This study was supported by the National Basic Research Development Program of China (Nos. 2010CB945200, 2011CB504104), the National Natural Science Foundation of China (Nos. 81001426, 81171027, 81200842, 91332107), Shanghai Pujiang Program (No. 15PJ1405400) and the National Health and Medical Research Council of Australia (program grant #1037746 and senior principal research fellowship grant #1079679). Human brain tissue was received from the Sydney Brain Bank at Neuroscience Research Australia that is supported by the University of New South Wales and Neuroscience Research Australia.


AD, Alzheimer’s disease; APP, amyloid precursor protein; Aβ, amyloid-β; CoIP, co-immunoprecipitation; PtdIns3KC3, phosphatidylinositol 3-kinase class III; ROCK1, Rho-associated coiled-coil kinase 1; 3-MA, 3-methyladenine.


Chang, J., Xie, M., Shah, V. R., Schneider, M. D., Entman, M. L., Wei, L., et al. (2006). Activation of Rho-associated coiled-coil protein kinase 1 (ROCK-1) by caspase-3 cleavage plays an essential role in cardiac myocyte apoptosis. Proc. Natl. Acad. Sci. U S A 103, 14495–14500. doi: 10.1073/pnas.0601911103

PubMed Abstract | CrossRef Full Text | Google Scholar

Chong, C. M., Ai, N., and Lee, S. M. (2016). ROCK in CNS: different roles of isoforms and therapeutic target for neurodegenerative disorders. Curr. Drug Targets 17 [Epub ahead of print]. doi: 10.2174/1389450117666160401123825

PubMed Abstract | CrossRef Full Text | Google Scholar

Christensen, D. Z., Kraus, S. L., Flohr, A., Cotel, M. C., Wirths, O., and Bayer, T. A. (2008). Transient intraneuronal A beta rather than extracellular plaque pathology correlates with neuron loss in the frontal cortex of APP/PS1KI mice. Acta Neuropathol. 116, 647–655. doi: 10.1007/s00401-008-0451-6

PubMed Abstract | CrossRef Full Text | Google Scholar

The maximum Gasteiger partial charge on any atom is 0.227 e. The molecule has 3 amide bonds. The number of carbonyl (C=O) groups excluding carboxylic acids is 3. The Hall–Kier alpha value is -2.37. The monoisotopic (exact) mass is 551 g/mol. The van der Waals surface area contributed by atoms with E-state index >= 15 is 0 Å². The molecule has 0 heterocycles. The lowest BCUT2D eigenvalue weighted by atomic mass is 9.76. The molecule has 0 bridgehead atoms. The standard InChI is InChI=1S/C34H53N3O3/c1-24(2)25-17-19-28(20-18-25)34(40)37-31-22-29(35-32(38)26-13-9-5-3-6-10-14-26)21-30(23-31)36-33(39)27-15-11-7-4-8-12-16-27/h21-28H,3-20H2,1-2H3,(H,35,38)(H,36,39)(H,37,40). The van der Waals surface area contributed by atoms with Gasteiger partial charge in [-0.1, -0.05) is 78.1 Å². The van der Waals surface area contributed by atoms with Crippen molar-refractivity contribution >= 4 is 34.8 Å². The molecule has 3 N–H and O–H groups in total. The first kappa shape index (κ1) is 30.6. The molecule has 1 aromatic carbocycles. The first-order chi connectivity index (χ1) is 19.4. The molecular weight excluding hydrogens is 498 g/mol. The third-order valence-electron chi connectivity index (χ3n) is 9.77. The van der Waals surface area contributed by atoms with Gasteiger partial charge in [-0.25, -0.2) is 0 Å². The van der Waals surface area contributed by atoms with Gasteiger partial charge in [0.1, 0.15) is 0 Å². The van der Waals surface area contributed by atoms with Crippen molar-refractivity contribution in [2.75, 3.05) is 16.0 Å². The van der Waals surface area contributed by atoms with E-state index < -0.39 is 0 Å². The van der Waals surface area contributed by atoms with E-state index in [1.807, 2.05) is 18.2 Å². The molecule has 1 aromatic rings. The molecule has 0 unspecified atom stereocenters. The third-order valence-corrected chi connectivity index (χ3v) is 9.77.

Dlugos, C. A., and Pentney, R. J. (2002). Quantitative immunocytochemistry of GABA and synaptophysin in the cerebellar cortex of old ethanol-fed rats. Alcohol. Clin. Exp. Res. 26, 1728–1733. doi: 10.1111/j.1530-0277.2002.tb02477.x

PubMed Abstract | CrossRef Full Text | Google Scholar

Gurkar, A. U., Chu, K., Raj, L., Bouley, R., Lee, S. H., Kim, Y. B., et al. (2013). Identification of ROCK1 kinase as a critical regulator of Beclin1-mediated autophagy during metabolic stress. Nat. Commun. 4:2189. doi: 10.1038/ncomms3189

PubMed Abstract | CrossRef Full Text | Google Scholar

Henderson, B. W., Gentry, E. G., Rush, T., Troncoso, J. C., Thambisetty, M., Montine, T. J., et al. (2016). Rho-associated protein kinase 1 (ROCK1) is increased in Alzheimer’s disease and ROCK1 depletion reduces amyloid-β levels in brain. J. Neurochem. 138, 525–531. doi: 10.1111/jnc.13688

PubMed Abstract | CrossRef Full Text | Google Scholar

Herskowitz, J. H., Feng, Y., Mattheyses, A. L., Hales, C. M., Higginbotham, L. A., Duong, D. M., et al. (2013). Pharmacologic inhibition of ROCK2 suppresses amyloid-beta production in an Alzheimer’s disease mouse model. J. Neurosci. 33, 19086–19098. doi: 10.1523/JNEUROSCI.2508-13.2013

PubMed Abstract | CrossRef Full Text | Google Scholar

Hong, C. J., Park, H., and Yu, S. W. (2016). Autophagy for the quality control of adult hippocampal neural stem cells. Brain Res. 1649, 166–172. doi: 10.1016/j.brainres.2016.02.048

PubMed Abstract | CrossRef Full Text | Google Scholar